Cyril of Alexandria (376-444 AD), an early church father, explains the spiritual meaning of the bronze serpent and how it points to the saving work of Jesus Christ:

“This story is a type of the whole mystery of the incarnation. For the serpent signifies bitter and deadly sin, which was devouring the whole race on the earth… biting the Soul of man and infusing it with the venom of wickedness. And there is no way that we could have escaped being conquered by it, except by the relief that comes only from heaven. The Word of God then was made in the likeness of sinful flesh, ‘that he might condemn sin in the flesh’ [Romans 8:3], as it is written. In this way, he becomes the Giver of unending salvation to those who comprehend the divine doctrines and gaze on him with steadfast faith. But the serpent, being fixed upon a lofty base, signifies that Christ was clearly manifested by his passion on the cross, so that none could fail to see him.” (COMMENTARY ON THE GOSPEL OF JOHN 2.1)

The cross defeats sin and death
The bronze serpent which Moses lifted up in the wilderness points to the cross of Christ which defeats sin and death and obtains everlasting life for those who believe in Jesus Christ. The result of Jesus “being lifted up on the cross” and his rising from the dead, and his exaltation and ascension to the Father’s right hand in heaven, is our “new birth in the Spirit” and adoption as sons and daughters of God. God not only frees us from our sins and pardons us, he also fills us with his own divine life through the gift and working of his Spirit who dwells within us.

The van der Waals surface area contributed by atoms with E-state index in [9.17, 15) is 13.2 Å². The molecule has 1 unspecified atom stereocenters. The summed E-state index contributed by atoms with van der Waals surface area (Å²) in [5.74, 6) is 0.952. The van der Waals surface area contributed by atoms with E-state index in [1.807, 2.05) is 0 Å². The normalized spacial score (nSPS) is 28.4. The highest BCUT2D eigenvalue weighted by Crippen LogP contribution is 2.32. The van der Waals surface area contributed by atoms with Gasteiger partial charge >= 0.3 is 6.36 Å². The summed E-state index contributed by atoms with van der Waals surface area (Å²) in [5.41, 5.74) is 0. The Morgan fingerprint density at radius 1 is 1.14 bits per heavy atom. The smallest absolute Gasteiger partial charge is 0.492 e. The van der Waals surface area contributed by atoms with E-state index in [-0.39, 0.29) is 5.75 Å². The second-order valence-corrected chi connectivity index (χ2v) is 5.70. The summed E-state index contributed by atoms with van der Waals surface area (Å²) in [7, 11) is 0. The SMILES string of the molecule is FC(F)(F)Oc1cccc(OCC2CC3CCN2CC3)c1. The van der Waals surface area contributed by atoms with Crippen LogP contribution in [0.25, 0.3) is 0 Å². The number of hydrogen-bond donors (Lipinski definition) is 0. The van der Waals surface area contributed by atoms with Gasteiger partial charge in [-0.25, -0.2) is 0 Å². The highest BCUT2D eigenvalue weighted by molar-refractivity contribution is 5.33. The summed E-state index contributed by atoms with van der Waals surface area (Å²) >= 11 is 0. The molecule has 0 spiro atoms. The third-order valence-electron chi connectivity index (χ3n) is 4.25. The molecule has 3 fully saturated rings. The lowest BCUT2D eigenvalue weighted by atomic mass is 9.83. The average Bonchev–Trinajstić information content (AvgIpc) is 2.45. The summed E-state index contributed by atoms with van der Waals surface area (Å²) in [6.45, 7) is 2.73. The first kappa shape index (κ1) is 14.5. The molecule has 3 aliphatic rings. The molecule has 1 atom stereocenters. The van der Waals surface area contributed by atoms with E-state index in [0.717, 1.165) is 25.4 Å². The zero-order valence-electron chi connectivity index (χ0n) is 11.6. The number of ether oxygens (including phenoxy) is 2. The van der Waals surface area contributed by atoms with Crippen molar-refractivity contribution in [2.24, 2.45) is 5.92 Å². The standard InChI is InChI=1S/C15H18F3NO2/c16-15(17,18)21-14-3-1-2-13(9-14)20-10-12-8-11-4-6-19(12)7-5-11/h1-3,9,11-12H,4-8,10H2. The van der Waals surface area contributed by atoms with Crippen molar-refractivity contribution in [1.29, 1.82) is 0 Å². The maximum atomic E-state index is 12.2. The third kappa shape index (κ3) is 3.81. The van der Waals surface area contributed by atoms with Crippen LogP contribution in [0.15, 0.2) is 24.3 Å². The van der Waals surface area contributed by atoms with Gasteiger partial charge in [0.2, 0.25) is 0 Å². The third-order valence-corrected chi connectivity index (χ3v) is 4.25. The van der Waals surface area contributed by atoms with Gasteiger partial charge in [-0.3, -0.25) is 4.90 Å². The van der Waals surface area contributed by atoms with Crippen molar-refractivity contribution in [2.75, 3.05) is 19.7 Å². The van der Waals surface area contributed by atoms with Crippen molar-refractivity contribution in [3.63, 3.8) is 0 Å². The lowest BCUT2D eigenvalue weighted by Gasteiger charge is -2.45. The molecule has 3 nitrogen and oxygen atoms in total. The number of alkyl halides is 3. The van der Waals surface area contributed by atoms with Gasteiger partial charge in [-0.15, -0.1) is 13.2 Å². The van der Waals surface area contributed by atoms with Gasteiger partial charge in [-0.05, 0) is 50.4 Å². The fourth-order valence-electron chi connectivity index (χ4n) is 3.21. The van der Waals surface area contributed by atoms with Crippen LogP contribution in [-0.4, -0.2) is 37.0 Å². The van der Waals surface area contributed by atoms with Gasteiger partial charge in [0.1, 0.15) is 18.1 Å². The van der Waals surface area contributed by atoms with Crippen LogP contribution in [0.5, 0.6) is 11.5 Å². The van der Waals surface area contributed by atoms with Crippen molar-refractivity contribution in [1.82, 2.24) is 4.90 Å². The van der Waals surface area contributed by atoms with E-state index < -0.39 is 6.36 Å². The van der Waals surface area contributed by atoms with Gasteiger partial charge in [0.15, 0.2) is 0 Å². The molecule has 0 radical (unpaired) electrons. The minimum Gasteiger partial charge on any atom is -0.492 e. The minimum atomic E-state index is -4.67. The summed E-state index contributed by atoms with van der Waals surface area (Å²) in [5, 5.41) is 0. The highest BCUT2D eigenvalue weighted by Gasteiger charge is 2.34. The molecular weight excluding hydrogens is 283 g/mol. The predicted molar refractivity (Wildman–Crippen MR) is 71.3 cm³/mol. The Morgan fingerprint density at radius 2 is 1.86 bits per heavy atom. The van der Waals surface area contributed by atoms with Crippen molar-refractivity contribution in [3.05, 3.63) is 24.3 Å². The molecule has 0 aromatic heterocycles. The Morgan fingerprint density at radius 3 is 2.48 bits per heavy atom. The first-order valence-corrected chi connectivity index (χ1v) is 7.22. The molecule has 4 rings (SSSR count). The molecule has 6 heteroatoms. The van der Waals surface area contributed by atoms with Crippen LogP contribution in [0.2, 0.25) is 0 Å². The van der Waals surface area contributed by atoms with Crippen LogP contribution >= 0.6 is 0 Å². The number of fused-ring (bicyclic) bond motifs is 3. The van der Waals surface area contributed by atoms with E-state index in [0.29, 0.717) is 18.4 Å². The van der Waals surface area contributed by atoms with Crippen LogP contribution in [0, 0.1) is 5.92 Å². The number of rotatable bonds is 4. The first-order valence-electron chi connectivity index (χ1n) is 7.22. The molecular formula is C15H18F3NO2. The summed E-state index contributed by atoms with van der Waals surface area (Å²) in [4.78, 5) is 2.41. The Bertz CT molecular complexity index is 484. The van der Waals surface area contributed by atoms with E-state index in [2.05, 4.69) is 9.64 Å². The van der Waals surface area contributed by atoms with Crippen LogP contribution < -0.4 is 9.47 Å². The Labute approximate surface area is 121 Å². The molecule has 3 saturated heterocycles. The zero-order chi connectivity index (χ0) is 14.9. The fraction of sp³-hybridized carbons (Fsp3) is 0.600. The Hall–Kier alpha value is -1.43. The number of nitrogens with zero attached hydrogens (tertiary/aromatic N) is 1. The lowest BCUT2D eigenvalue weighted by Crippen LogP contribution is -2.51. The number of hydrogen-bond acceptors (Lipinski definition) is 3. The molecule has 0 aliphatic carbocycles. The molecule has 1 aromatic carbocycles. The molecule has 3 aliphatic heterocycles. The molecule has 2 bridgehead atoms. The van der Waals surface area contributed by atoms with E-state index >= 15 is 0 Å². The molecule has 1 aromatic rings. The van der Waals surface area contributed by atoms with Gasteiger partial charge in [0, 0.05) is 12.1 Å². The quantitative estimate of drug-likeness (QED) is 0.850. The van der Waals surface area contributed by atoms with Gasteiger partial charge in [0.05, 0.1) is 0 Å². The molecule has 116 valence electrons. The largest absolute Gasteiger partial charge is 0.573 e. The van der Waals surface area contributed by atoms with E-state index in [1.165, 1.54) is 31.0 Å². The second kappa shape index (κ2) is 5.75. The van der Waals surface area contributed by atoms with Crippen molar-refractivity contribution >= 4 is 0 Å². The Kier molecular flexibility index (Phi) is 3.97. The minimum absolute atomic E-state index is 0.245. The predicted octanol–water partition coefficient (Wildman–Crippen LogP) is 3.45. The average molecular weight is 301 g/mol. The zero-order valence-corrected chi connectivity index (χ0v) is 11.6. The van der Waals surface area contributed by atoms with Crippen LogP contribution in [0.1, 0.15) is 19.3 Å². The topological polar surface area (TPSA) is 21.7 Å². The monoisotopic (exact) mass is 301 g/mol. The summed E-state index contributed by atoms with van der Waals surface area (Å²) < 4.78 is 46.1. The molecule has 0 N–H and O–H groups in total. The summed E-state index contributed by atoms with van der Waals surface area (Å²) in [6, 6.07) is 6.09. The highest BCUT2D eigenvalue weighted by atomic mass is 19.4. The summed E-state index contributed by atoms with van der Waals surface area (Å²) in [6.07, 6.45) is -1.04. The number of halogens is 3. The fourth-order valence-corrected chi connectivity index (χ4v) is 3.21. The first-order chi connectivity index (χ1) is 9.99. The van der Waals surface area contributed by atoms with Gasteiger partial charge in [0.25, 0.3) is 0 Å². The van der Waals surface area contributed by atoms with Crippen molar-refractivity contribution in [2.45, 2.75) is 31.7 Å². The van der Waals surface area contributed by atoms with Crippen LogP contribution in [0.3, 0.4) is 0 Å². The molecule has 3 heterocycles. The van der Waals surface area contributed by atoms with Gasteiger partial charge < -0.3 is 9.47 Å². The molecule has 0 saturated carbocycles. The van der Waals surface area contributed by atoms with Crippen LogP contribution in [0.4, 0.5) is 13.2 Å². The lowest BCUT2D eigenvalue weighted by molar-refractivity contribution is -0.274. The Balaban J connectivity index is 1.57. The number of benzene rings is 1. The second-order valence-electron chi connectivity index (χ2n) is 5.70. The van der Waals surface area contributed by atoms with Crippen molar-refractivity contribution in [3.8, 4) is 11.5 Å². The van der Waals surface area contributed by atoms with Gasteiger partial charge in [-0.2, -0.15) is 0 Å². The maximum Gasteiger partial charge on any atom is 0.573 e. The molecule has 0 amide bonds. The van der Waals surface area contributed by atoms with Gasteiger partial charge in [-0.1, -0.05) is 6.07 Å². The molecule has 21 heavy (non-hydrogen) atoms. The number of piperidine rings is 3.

The Holy Spirit gives us spiritual power and gifts, especially the seven-fold gifts of wisdom and understanding, right judgment and courage, knowledge and reverence for God and his ways, and a holy fear in God’s presence (see Isaiah 11), to enable us to live in his strength as sons and daughters of God. Do you thirst for the new life which God offers you through the transforming power of his Holy Spirit? 

The proof of God’s love for us